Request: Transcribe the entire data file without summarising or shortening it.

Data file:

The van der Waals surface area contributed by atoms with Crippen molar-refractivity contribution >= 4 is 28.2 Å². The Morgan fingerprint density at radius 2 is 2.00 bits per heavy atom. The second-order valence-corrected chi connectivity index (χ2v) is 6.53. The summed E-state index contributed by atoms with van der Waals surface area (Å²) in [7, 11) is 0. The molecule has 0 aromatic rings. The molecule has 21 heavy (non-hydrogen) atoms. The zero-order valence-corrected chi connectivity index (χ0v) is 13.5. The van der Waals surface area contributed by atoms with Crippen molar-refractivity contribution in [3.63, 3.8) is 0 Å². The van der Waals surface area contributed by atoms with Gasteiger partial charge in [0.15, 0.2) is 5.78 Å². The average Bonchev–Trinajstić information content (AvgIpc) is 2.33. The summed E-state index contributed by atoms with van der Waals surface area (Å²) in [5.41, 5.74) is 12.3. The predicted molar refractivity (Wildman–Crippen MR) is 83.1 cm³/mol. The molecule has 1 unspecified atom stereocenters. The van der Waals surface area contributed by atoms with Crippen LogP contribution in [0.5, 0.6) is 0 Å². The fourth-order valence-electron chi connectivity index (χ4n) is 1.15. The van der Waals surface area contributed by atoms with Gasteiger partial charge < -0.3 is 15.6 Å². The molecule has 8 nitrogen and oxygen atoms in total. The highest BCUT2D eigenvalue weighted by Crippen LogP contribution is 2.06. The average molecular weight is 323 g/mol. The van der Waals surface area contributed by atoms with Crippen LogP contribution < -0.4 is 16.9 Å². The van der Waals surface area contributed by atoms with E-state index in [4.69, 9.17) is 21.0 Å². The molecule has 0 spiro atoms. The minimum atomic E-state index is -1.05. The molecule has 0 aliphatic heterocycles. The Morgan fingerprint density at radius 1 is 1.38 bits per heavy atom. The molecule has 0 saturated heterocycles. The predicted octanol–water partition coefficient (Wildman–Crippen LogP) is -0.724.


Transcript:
The van der Waals surface area contributed by atoms with Crippen molar-refractivity contribution >= 4 is 28.2 Å². The Morgan fingerprint density at radius 2 is 2.00 bits per heavy atom. The second-order valence-corrected chi connectivity index (χ2v) is 6.53. The summed E-state index contributed by atoms with van der Waals surface area (Å²) in [7, 11) is 0. The molecule has 0 aromatic rings. The molecule has 21 heavy (non-hydrogen) atoms. The zero-order valence-corrected chi connectivity index (χ0v) is 13.5. The van der Waals surface area contributed by atoms with Crippen molar-refractivity contribution in [3.63, 3.8) is 0 Å². The van der Waals surface area contributed by atoms with Gasteiger partial charge in [0.15, 0.2) is 5.78 Å². The average Bonchev–Trinajstić information content (AvgIpc) is 2.33. The summed E-state index contributed by atoms with van der Waals surface area (Å²) in [5.41, 5.74) is 12.3. The predicted molar refractivity (Wildman–Crippen MR) is 83.1 cm³/mol. The molecule has 1 unspecified atom stereocenters. The van der Waals surface area contributed by atoms with Crippen LogP contribution in [0.5, 0.6) is 0 Å². The fourth-order valence-electron chi connectivity index (χ4n) is 1.15. The van der Waals surface area contributed by atoms with Gasteiger partial charge < -0.3 is 15.6 Å². The molecule has 8 nitrogen and oxygen atoms in total. The highest BCUT2D eigenvalue weighted by Crippen LogP contribution is 2.06. The average molecular weight is 323 g/mol. The van der Waals surface area contributed by atoms with Crippen LogP contribution < -0.4 is 16.9 Å². The van der Waals surface area contributed by atoms with E-state index in [4.69, 9.17) is 21.0 Å². The molecule has 0 spiro atoms. The minimum atomic E-state index is -1.05. The molecule has 0 aliphatic heterocycles. The Morgan fingerprint density at radius 1 is 1.38 bits per heavy atom. The molecule has 0 saturated heterocycles. The predicted octanol–water partition coefficient (Wildman–Crippen LogP) is -0.724.